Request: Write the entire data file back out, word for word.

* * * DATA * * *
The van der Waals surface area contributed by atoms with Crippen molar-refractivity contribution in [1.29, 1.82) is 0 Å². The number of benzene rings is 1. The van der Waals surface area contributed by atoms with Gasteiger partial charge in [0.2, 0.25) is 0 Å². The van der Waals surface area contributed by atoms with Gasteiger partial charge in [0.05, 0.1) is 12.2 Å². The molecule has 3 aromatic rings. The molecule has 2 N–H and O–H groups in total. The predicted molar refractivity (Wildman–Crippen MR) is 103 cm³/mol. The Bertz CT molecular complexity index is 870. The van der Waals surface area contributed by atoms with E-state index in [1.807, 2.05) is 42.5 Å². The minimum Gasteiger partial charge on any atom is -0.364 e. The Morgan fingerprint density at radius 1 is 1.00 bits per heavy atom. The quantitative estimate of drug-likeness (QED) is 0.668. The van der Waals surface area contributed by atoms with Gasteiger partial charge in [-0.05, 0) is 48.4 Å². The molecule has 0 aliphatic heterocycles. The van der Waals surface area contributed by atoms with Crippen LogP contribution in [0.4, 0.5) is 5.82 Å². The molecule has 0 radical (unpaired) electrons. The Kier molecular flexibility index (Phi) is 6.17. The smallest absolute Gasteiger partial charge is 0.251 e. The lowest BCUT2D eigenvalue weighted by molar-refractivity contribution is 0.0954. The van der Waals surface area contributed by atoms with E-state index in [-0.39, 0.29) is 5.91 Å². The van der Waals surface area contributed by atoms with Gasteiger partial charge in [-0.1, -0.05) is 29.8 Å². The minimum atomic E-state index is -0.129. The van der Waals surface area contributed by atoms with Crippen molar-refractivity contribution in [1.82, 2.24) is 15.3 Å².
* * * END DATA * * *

The van der Waals surface area contributed by atoms with Crippen molar-refractivity contribution in [1.29, 1.82) is 0 Å². The number of benzene rings is 1. The van der Waals surface area contributed by atoms with Gasteiger partial charge in [0.2, 0.25) is 0 Å². The van der Waals surface area contributed by atoms with Gasteiger partial charge in [0.05, 0.1) is 12.2 Å². The molecule has 3 aromatic rings. The molecule has 2 N–H and O–H groups in total. The predicted molar refractivity (Wildman–Crippen MR) is 103 cm³/mol. The Bertz CT molecular complexity index is 870. The van der Waals surface area contributed by atoms with E-state index in [1.807, 2.05) is 42.5 Å². The minimum Gasteiger partial charge on any atom is -0.364 e. The Morgan fingerprint density at radius 1 is 1.00 bits per heavy atom. The quantitative estimate of drug-likeness (QED) is 0.668. The van der Waals surface area contributed by atoms with Gasteiger partial charge in [-0.05, 0) is 48.4 Å². The molecule has 0 aliphatic heterocycles. The van der Waals surface area contributed by atoms with Crippen LogP contribution in [0.4, 0.5) is 5.82 Å². The molecule has 0 radical (unpaired) electrons. The Kier molecular flexibility index (Phi) is 6.17. The smallest absolute Gasteiger partial charge is 0.251 e. The lowest BCUT2D eigenvalue weighted by molar-refractivity contribution is 0.0954. The van der Waals surface area contributed by atoms with E-state index in [-0.39, 0.29) is 5.91 Å². The van der Waals surface area contributed by atoms with Gasteiger partial charge in [-0.1, -0.05) is 29.8 Å². The minimum atomic E-state index is -0.129. The van der Waals surface area contributed by atoms with Crippen molar-refractivity contribution in [1.82, 2.24) is 15.3 Å².